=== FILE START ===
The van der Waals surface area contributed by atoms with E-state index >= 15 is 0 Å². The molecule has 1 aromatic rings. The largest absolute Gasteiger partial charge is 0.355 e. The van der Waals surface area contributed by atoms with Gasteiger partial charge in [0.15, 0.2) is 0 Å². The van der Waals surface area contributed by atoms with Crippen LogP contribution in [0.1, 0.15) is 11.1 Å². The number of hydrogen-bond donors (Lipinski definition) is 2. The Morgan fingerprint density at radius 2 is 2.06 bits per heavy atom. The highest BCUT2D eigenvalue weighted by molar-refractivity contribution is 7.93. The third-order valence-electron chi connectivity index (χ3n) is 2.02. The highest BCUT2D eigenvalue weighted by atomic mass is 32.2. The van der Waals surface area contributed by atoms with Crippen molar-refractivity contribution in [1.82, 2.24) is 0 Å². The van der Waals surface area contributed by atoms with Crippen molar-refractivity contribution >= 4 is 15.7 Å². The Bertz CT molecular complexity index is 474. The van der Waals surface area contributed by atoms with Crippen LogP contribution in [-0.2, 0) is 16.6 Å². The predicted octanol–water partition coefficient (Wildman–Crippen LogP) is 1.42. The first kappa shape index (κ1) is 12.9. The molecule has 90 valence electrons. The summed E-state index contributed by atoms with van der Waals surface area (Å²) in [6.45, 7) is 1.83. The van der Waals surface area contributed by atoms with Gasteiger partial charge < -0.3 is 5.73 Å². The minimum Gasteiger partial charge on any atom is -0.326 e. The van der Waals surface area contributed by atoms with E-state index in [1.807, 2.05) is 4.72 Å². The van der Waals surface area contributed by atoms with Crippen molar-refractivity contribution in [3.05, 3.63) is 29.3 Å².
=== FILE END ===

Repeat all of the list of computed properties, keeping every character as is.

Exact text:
The van der Waals surface area contributed by atoms with E-state index >= 15 is 0 Å². The molecule has 1 aromatic rings. The largest absolute Gasteiger partial charge is 0.355 e. The van der Waals surface area contributed by atoms with Gasteiger partial charge in [0.15, 0.2) is 0 Å². The van der Waals surface area contributed by atoms with Crippen LogP contribution in [0.1, 0.15) is 11.1 Å². The number of hydrogen-bond donors (Lipinski definition) is 2. The Morgan fingerprint density at radius 2 is 2.06 bits per heavy atom. The highest BCUT2D eigenvalue weighted by molar-refractivity contribution is 7.93. The third-order valence-electron chi connectivity index (χ3n) is 2.02. The highest BCUT2D eigenvalue weighted by atomic mass is 32.2. The van der Waals surface area contributed by atoms with Crippen molar-refractivity contribution in [1.82, 2.24) is 0 Å². The van der Waals surface area contributed by atoms with Crippen molar-refractivity contribution >= 4 is 15.7 Å². The Bertz CT molecular complexity index is 474. The van der Waals surface area contributed by atoms with Crippen LogP contribution in [-0.2, 0) is 16.6 Å². The predicted octanol–water partition coefficient (Wildman–Crippen LogP) is 1.42. The first kappa shape index (κ1) is 12.9. The molecule has 90 valence electrons. The summed E-state index contributed by atoms with van der Waals surface area (Å²) in [6.45, 7) is 1.83. The van der Waals surface area contributed by atoms with Gasteiger partial charge < -0.3 is 5.73 Å². The minimum Gasteiger partial charge on any atom is -0.326 e. The van der Waals surface area contributed by atoms with E-state index in [1.807, 2.05) is 4.72 Å². The van der Waals surface area contributed by atoms with Crippen molar-refractivity contribution in [3.05, 3.63) is 29.3 Å².